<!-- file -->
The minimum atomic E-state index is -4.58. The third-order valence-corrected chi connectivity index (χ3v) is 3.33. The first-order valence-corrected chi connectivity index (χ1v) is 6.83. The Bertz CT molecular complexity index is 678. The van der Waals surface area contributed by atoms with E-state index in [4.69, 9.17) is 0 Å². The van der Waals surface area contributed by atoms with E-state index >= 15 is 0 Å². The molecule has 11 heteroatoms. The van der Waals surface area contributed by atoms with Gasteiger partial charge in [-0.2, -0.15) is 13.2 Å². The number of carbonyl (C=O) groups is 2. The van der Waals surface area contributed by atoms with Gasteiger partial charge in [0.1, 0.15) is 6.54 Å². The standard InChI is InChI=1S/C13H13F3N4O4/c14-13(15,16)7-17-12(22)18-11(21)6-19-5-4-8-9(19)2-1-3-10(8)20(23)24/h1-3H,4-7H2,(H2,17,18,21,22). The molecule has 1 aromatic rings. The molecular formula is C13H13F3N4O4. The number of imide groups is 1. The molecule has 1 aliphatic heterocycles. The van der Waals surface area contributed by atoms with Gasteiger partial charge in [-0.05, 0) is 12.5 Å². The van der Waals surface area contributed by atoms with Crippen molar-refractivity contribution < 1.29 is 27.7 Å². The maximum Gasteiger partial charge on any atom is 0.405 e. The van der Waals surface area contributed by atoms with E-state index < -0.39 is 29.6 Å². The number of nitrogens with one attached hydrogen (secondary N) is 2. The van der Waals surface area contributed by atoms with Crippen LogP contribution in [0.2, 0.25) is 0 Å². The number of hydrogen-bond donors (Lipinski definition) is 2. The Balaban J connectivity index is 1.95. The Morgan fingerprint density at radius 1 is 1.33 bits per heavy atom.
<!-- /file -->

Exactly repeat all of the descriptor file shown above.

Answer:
The minimum atomic E-state index is -4.58. The third-order valence-corrected chi connectivity index (χ3v) is 3.33. The first-order valence-corrected chi connectivity index (χ1v) is 6.83. The Bertz CT molecular complexity index is 678. The van der Waals surface area contributed by atoms with E-state index in [4.69, 9.17) is 0 Å². The van der Waals surface area contributed by atoms with E-state index >= 15 is 0 Å². The molecule has 11 heteroatoms. The van der Waals surface area contributed by atoms with Gasteiger partial charge in [-0.2, -0.15) is 13.2 Å². The number of carbonyl (C=O) groups is 2. The van der Waals surface area contributed by atoms with Gasteiger partial charge in [0.1, 0.15) is 6.54 Å². The standard InChI is InChI=1S/C13H13F3N4O4/c14-13(15,16)7-17-12(22)18-11(21)6-19-5-4-8-9(19)2-1-3-10(8)20(23)24/h1-3H,4-7H2,(H2,17,18,21,22). The molecule has 1 aromatic rings. The molecular formula is C13H13F3N4O4. The number of imide groups is 1. The molecule has 1 aliphatic heterocycles. The van der Waals surface area contributed by atoms with Gasteiger partial charge in [-0.05, 0) is 12.5 Å². The van der Waals surface area contributed by atoms with Crippen molar-refractivity contribution < 1.29 is 27.7 Å². The maximum Gasteiger partial charge on any atom is 0.405 e. The van der Waals surface area contributed by atoms with E-state index < -0.39 is 29.6 Å². The number of nitrogens with one attached hydrogen (secondary N) is 2. The van der Waals surface area contributed by atoms with Crippen LogP contribution in [0.2, 0.25) is 0 Å². The number of hydrogen-bond donors (Lipinski definition) is 2. The Balaban J connectivity index is 1.95. The Morgan fingerprint density at radius 1 is 1.33 bits per heavy atom.